Italian IP laws—which have been amended pursuant to the Enforcement Directive—establish two different regimes to quantify damages, as Virginia Paparozzi and Alessandro Bura of LGV Avvocati explain.
Under Italian law, civil damages awards for intellectual property infringements follow the general rule for any award of civil damages, which mainly aims at putting the right owner in the position he or she would have been had the infringement not taken place (ie, compensation).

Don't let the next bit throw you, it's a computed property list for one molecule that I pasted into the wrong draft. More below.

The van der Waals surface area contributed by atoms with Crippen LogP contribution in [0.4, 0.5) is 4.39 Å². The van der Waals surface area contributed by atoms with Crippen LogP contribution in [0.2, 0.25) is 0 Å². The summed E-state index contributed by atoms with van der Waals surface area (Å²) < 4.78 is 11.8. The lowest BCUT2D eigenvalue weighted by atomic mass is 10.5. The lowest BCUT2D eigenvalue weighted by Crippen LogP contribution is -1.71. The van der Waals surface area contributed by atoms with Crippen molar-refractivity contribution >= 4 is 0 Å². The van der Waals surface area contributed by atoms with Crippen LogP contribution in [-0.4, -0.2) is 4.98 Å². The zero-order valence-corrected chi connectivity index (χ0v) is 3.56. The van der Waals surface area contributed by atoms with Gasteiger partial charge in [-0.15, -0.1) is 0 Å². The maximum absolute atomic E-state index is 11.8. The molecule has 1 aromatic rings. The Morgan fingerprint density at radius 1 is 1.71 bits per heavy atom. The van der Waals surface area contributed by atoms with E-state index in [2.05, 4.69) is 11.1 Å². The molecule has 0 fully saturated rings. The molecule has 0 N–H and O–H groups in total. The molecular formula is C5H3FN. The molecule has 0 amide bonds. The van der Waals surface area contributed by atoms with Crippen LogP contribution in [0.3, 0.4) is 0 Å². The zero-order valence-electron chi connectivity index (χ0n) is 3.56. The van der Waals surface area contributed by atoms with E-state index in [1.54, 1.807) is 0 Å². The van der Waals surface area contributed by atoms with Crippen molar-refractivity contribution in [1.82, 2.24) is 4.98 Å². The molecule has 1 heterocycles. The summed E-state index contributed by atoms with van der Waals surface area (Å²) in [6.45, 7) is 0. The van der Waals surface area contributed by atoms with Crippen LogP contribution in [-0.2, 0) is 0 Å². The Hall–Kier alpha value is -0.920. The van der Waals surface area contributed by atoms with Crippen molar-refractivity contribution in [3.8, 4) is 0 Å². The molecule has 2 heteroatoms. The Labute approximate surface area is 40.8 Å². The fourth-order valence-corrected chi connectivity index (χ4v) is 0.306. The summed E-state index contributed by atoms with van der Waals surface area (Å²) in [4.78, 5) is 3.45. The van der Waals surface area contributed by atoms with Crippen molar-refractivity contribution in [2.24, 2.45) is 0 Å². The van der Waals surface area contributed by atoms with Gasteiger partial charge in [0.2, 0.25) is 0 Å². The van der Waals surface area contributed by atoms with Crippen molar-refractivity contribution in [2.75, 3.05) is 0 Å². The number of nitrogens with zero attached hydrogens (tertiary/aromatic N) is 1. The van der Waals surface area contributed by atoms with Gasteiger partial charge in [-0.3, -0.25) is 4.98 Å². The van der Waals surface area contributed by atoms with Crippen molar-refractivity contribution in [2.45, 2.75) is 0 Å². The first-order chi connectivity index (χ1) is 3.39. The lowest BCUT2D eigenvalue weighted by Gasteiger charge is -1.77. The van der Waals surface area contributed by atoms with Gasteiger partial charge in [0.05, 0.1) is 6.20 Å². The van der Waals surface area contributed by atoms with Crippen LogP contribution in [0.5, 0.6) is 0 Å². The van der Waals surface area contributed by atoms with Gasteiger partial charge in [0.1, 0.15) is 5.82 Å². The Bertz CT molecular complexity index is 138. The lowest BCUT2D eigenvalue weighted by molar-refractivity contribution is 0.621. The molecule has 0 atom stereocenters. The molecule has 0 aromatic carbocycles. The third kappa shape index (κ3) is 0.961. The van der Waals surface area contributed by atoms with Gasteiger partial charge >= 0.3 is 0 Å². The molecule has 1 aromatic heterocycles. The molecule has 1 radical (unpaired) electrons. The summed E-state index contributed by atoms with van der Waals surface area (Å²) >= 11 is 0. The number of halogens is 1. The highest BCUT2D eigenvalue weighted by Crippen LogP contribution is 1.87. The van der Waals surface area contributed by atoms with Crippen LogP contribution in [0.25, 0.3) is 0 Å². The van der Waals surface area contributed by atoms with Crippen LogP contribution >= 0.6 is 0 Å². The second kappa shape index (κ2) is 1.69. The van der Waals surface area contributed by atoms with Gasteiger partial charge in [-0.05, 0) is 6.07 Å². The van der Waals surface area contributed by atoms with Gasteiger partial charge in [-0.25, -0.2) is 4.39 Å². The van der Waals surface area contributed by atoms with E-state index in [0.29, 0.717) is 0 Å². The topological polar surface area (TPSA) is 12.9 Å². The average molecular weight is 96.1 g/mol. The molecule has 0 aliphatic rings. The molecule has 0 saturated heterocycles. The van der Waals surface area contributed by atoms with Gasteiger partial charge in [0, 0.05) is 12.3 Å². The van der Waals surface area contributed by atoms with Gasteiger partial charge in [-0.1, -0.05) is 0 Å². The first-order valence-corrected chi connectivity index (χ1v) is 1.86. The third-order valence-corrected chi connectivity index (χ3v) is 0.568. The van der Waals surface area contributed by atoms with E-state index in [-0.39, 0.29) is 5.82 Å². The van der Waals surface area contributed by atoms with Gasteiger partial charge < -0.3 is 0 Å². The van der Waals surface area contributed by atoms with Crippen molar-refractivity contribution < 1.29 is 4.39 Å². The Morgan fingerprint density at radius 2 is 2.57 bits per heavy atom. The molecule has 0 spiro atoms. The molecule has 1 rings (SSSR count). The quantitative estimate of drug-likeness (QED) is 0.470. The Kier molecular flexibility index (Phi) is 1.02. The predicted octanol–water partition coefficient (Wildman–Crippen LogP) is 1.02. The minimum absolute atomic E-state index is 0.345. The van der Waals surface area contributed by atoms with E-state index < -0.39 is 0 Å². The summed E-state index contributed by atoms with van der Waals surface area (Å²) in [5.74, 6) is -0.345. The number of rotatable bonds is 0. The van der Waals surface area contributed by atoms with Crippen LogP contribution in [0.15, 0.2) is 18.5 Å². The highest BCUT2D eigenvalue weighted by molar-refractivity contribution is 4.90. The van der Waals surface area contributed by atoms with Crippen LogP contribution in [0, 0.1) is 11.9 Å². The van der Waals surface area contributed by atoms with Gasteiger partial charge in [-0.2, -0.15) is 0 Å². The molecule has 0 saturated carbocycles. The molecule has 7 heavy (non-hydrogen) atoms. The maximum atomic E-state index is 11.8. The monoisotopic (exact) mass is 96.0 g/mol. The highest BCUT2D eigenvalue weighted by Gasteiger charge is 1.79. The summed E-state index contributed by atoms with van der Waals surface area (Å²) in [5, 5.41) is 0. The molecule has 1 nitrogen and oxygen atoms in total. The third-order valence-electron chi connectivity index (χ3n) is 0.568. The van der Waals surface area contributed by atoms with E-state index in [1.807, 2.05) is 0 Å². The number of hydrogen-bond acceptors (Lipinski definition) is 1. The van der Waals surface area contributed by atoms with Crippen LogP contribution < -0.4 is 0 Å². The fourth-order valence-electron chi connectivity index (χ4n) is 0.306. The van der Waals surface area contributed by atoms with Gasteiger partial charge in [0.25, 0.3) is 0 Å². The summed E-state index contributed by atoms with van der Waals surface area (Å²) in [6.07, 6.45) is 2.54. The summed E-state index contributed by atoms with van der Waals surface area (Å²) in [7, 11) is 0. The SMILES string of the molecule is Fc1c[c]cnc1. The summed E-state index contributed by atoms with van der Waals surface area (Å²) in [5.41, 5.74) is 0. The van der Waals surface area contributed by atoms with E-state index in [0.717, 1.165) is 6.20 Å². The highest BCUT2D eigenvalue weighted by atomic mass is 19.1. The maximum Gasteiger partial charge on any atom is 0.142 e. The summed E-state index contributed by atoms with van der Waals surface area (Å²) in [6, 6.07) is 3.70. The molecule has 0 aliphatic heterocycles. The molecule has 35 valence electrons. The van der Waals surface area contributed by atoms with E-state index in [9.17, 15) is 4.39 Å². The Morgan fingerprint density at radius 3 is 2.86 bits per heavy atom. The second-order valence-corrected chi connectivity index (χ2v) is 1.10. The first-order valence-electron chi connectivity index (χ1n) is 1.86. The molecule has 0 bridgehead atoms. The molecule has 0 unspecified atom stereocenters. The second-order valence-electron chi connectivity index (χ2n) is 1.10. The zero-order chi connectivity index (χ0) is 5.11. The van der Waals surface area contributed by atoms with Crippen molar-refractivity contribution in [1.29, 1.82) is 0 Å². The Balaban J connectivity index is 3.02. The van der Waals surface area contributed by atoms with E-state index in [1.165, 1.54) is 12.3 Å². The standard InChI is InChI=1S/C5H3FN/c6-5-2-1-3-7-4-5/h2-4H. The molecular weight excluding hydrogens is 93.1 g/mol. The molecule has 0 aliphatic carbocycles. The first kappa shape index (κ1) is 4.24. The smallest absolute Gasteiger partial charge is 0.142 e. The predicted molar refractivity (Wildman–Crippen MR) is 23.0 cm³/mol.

In fact the claimant has generally the right to recover the lost profits which he/she has suffered (so-called lucrum cessans)—which usually represent the largest part of compensation—and the actual damages, ie, the expenses borne as a consequence of the infringement (so-called damnum emergens).
No punitive damages as such are available under Italian law. However, moral damages (for example damages to the commercial reputation of the right owner) may be available, with the result, in some cases, that the final award granted could have a kind of “punitive” or deterrent effect.
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damages, intellectual property, Italian IP law, Milan Court of First Instance, Bari Court of First Instance, Copyright law